10 Mar Ready For Your Close-Up?
Ready for your close-up?
We’ve all seen them on film and T.V.
Film directors use them for a number of reasons.
- To convey emotion. A close-up is an emotional moment that draws in the audience and portrays a character’s innermost feelings.
- To play up a character’s innermost subtleties. A close-up allows small details like a smirk, eye-roll, or eyebrow rise to effectively tell the story.
To convey emotion and to play up a character’s innermost subtleties – that’s all you need to take from this if you’re an estate agent/realtor.
Because emotion and character, so sadly inapparent in this industry, is what drives engagement. And then, trust.
Not that emotion and character doesn’t exist. It exists, in real estate, by the shed-load.
It’s just that most agents are simply too afraid to embrace it.
Brainwashed into thinking that they need to be better. To focus on their competence in order to differentiate. To build ‘trust’ with their expertise.
Where did it all go so very wrong for these agents?
Probably when home ownership became so easily attainable in the early 80’s. The boom times brought in a few hucksters that sought to profit from buying and selling homes, without much consideration of how that was achieved.
Those agents that didn’t get their fair share of the pie reflected on why. And were told by some self-appointed expert that they needed to be ‘better’.
“Just copy the strategies of these highly successful agents and you too can have it all.”
Better scripts, greater visibility, better systems. Agents that then followed blindly, even when they were badly led.
Except you couldn’t have it all. Those that had succeeded weren’t going to hang around waiting for their competitors to catch up.
But a few hopefuls, nevertheless, signed on the dotted line and embarked on a journey through shark-infested waters. With nothing to protect them other than the promise that this way lies achievement. This way lies gold.
The emotion and character, still there, but now deliberately suppressed. Better not to risk having a homeowner dislike you. Better not to have spontaneity, lest it detract from our core ‘message’ – simply the best.
So, with emotion out of shot, there was no need for close-up. No requirement for character when competence was, so freely, being sold.
What the camera, the homeowner, saw then was not personality, but method acting. Do this, say that, on cue. There’s money, for you, at the end of it.
Here’s the thing about close-ups. They demand that an actor can really act. Can interpret. Can articulate with expression, as well as words.
When there’s a crowd scene, a long shot, we all blend in. When the spotlight shines on the leading actor, it’s her turn to deliver the lines. But when the camera focuses on close-up, is when the audience pays most attention.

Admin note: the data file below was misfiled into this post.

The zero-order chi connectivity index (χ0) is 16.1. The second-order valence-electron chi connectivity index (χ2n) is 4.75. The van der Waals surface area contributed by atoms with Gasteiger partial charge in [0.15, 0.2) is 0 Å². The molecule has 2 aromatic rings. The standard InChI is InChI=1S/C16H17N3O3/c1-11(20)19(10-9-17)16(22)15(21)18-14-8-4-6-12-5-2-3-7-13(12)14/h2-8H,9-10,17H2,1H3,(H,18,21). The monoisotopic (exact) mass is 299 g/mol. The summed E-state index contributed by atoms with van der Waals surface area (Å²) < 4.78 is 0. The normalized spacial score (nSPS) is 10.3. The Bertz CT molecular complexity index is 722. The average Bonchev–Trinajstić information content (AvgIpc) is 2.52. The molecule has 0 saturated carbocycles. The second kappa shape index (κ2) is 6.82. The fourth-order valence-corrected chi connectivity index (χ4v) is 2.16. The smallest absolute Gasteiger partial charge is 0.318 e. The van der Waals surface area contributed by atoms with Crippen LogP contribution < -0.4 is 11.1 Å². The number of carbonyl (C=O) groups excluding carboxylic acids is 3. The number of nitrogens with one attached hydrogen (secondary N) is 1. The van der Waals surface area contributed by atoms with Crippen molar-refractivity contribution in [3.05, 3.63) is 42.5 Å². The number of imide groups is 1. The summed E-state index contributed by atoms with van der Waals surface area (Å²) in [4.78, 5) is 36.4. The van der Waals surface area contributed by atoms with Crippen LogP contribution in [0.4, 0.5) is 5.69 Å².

The audience is drawn in. Emotion is at hand. Now we get the chance to feel something. To discover whether we like what we see. What we hear. Whether it matters, or not.
Even on social media, the categories most ‘shared’ and ‘liked’ are these – awe, inspiring, emotional, positive, surprising.
Competence didn’t make the final cut.
So don’t tell me you’re the best agent. Don’t even tell me why you imagine that to be so.
Tell me who you are. Show me something different.
When we zoom in for the close-up, where’s the emotion? What are you feeling? What do you want us to feel?
Don’t make us guess. We’re notoriously bad at doing that. We either switch off, or choose cheap.
It’s an audition, of course it is. But we’re not looking for how well an agent can remember and deliver their lines. We’re looking for the innermost subtleties.
That’s all it takes.
A word. A gesture. An inconsequential remark, said with feeling.
Around those words, gestures and remarks, we vendors build a story for ourselves. We attribute any number of adjectives to something as simple as humility. The more an agent shares their innermost feelings, their values and beliefs, the more believable our inner story becomes.
The tone of voice, cadence and rhythm of speech – more so than the actual words.
“Every human being is the star of their own movie. We have to occupy the central role of our own drama.” –Hugh Laurie
Estate agency has much to learn from the film industry.
Go stand in the corner the agent who said it’s about the scripts.
It’s about the character – not the script.
Having Tom Ferry tell your story, or any story for you, is perhaps the single worst thing that could happen to a realtor. The equivalent of a personality bypass.
Have you so little faith in your own qualities that you have to rely on someone else to do the thinking for you?
To hold you accountable?
You’re so much better than that. You have everything you need to be such a great agent.
If only you would stop with the method acting, be completely yourself and allow others to be themselves.
That requires you be comfortable with your close-up. Sharing your innermost feelings.
O.K with some not liking who you are, or what you think. You’re just not for them, at this time. But for those who are looking for someone exactly like you, it’s a perfect fit.
That’s your choice – a method actor, getting a few worthwhile parts. Working sometimes – sometimes not.
Or, having the spotlight fall precisely on you and being ready for your close-up.
A Star is Born.
Thanks, as always, for reading.
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And, if you need any advice on creating your personal brand, or sharing your story, just get in touch. I’m happy to help however I can.